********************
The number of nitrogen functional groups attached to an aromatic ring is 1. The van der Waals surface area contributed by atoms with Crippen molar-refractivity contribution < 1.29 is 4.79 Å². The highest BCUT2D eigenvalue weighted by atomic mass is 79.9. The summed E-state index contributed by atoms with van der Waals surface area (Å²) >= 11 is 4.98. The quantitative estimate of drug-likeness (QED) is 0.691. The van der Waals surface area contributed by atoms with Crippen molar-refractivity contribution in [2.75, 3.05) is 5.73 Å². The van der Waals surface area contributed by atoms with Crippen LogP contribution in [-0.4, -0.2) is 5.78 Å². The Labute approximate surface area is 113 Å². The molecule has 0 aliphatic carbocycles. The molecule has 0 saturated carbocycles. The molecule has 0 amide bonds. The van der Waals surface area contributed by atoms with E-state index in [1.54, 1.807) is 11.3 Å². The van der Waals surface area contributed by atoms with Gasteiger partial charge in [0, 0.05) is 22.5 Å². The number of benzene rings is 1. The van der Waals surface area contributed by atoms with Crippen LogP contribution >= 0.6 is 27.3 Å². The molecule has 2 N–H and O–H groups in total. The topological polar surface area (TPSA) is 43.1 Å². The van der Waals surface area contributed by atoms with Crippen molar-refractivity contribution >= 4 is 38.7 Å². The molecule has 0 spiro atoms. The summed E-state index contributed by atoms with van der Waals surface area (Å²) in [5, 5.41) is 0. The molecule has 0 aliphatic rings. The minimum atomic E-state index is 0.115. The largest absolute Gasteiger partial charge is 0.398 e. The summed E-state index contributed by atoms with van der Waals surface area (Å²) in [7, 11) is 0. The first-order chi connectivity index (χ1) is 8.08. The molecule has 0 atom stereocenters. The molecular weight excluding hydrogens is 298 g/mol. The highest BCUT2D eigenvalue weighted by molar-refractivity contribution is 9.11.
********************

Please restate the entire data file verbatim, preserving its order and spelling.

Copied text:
The number of nitrogen functional groups attached to an aromatic ring is 1. The van der Waals surface area contributed by atoms with Crippen molar-refractivity contribution < 1.29 is 4.79 Å². The highest BCUT2D eigenvalue weighted by atomic mass is 79.9. The summed E-state index contributed by atoms with van der Waals surface area (Å²) >= 11 is 4.98. The quantitative estimate of drug-likeness (QED) is 0.691. The van der Waals surface area contributed by atoms with Crippen molar-refractivity contribution in [2.75, 3.05) is 5.73 Å². The van der Waals surface area contributed by atoms with Crippen LogP contribution in [-0.4, -0.2) is 5.78 Å². The Labute approximate surface area is 113 Å². The molecule has 0 aliphatic carbocycles. The molecule has 0 saturated carbocycles. The molecule has 0 amide bonds. The van der Waals surface area contributed by atoms with E-state index in [1.54, 1.807) is 11.3 Å². The van der Waals surface area contributed by atoms with Gasteiger partial charge in [0, 0.05) is 22.5 Å². The number of benzene rings is 1. The van der Waals surface area contributed by atoms with Crippen LogP contribution >= 0.6 is 27.3 Å². The molecule has 2 N–H and O–H groups in total. The topological polar surface area (TPSA) is 43.1 Å². The van der Waals surface area contributed by atoms with Crippen molar-refractivity contribution >= 4 is 38.7 Å². The molecule has 0 spiro atoms. The summed E-state index contributed by atoms with van der Waals surface area (Å²) in [5, 5.41) is 0. The molecule has 0 aliphatic rings. The minimum atomic E-state index is 0.115. The largest absolute Gasteiger partial charge is 0.398 e. The summed E-state index contributed by atoms with van der Waals surface area (Å²) in [7, 11) is 0. The first-order chi connectivity index (χ1) is 8.08. The molecule has 0 atom stereocenters. The molecular weight excluding hydrogens is 298 g/mol. The highest BCUT2D eigenvalue weighted by molar-refractivity contribution is 9.11.